A Different Grape
I just love me some lipstick. Any shade gently run across the lips can change an outfit, an ambiance, a conversation, a day. The first lipstick I played around with as a girl was, as most young girls, my mother’s signature color. Clinique’s “A Different Grape” was my initiation into the female ritual of the painting of the face. Since then, I have gone through many a phase- Parisian pinks, ruby reds, shimmery silver frost (circa 1997, feel me?).
On a recent visit to my mom’s I came across a stick of this shade and tried it on for old times’ sake. When replacing the cap the name caught my eye and settled in in a new way. “A Different Grape” encompasses an idea I have pursued over the past few years – relishing in the knowledge of grape varieties apart from the usual. There are hundreds and hundreds out there, too many for most of us to wrap our minds around.
This little post is meant to celebrate a handful of those different (and delicious) grapes. From a genetic standpoint, they are all in the species of vitis vinifera, the genus which most every variety that can be found in a wine bottle belongs to. At the core, each variety hasn’t wandered far from its roots, and is a specialty of its home region. Fortunately, more and more are making their way to American shores. Discover them in the nooks and crannies of progressive wine shops, request them at not-so-progressive wine shops, and purchase them through online wine buying sites. Take them into your world as you would a fresh vocabulary word, gadget, recipe, or song…one at a time.
Fer Servadou– A red variety found primarily in Southwest France, notably in Marcillac. Sage and soft yet distinct spice on the nose, moderate yet mellow tannin, holds the potential to make shamelessly rustic styles. A few prodcers include Domaine de Genouillac, Domaine du Cros, and my personal favorite, Causse Marines.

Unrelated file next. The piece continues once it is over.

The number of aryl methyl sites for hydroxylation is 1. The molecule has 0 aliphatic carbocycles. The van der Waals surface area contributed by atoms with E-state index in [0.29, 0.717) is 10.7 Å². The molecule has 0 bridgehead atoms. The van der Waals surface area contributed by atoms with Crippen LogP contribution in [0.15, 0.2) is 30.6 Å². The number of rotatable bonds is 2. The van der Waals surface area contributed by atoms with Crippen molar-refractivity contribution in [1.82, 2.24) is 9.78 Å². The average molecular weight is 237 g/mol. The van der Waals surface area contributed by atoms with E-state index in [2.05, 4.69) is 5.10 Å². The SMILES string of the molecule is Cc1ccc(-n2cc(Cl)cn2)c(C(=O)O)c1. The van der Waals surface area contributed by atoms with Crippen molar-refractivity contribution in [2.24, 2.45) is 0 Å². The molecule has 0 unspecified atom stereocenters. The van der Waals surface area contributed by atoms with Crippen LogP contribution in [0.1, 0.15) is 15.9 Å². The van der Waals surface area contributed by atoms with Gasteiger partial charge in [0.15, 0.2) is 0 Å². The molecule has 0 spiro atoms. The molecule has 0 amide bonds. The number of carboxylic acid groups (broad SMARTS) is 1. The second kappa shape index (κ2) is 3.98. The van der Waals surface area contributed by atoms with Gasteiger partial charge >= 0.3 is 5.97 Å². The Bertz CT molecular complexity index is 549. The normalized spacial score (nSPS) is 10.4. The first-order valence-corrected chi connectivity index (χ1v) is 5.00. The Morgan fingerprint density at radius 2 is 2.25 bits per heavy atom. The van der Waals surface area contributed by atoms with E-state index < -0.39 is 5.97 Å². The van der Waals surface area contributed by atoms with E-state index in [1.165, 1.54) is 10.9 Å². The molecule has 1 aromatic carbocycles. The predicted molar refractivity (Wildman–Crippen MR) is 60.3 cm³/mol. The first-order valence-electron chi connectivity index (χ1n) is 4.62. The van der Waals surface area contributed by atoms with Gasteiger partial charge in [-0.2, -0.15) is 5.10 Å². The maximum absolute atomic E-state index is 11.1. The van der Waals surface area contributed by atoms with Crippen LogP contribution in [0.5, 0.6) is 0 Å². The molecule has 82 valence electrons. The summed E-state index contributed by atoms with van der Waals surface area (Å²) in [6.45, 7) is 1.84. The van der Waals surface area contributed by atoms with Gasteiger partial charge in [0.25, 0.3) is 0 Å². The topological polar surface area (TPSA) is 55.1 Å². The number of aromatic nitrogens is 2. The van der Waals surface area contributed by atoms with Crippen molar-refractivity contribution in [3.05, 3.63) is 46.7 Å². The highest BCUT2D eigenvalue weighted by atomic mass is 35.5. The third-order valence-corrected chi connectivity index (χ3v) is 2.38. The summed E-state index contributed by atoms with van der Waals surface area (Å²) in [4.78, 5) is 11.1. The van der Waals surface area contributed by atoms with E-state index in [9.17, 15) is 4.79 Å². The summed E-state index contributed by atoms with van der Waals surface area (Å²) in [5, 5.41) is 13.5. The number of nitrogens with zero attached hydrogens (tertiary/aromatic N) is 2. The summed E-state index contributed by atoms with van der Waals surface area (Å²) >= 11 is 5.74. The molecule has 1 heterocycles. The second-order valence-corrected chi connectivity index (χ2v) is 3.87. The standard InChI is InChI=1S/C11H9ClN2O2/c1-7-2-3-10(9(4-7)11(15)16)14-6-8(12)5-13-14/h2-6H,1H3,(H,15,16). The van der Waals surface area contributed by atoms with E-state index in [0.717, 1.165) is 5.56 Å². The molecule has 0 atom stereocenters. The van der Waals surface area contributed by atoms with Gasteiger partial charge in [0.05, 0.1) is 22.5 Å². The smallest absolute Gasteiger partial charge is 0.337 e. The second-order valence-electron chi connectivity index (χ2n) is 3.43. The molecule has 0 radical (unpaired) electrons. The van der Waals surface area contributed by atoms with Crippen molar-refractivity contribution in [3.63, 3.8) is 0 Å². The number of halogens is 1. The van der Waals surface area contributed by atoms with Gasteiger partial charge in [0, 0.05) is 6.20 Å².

Blauer Portugieser– This red grape is most widely cultivated in Austria and Germany, where it grows prolifically (its relation to Portugal is questionable). The wines it produces are often lean in body with a healthy amount of acidity- usually simple and steady. Rosé and sparkling wines made from Portugieser can be absolutely charming. Producers include Weingut Fischer and Weingut Eugen Friedeich Hambacher. Schloss Muhlenhof makes both still and sparkling versions that I highly recommend.
Erbaluce- A white variety native to Italy’s northwest region of Piemonte, more specifically to the Canavese Valley and its town of Caluso. Its acidity is affably high, and its body unctuous, with notes of lemon, lime, and fresh thyme. Erbaluce makes delightful still, sparkling, and passito style wines. The area for its production is relatively small, and the number of its producers are few. So when you come across a bottle, it is worth your while to give it a try. Producers include Orsolani and Ferrando.
Ruche- An exotic-natured red variety native to the Monferrato Hills of Piemonte, Italy, located just between the cities of Asti and Alba. On the nose, Ruche presents sage and orange peel, gardenia and geranium. On the palate, it offers a symphony of red plum, lavender, and savory spice. The grape unvinified is pretty high in sugar and so the wine it produces usually tends to be high in alcohol, though not in an unattractive way if made properly. In Castagnole, where Ruche is king, it is traditionally paired with slow-roasted light meats such as pheasant and rabbit. Producers include Luca Ferraris, La Mondianese, and Cascina ‘Tajvin.
Piedirosso- A red variety that has been cultivated in the region of Campania, particularly in the area surrounding Naples, for generations. Piedirosso was brought to this area, as many things were, from Greece. When still on the vine, the grape indicates that it has reached full ripeness by the transformation of the color of its stems to a shade of russet-red. Piedirosso literally translates to “red feet”. The wine that it makes is unquestionably one of its southern Italian terroir- red stewed fruit, fall spices, and game on the nose and palate, medium in body, with more than a hint of smokiness resulting from the volcanic soils where it is cultivated. Some producers include I Pentri Castelvenere, Terradora, and the lovely La Sibilla.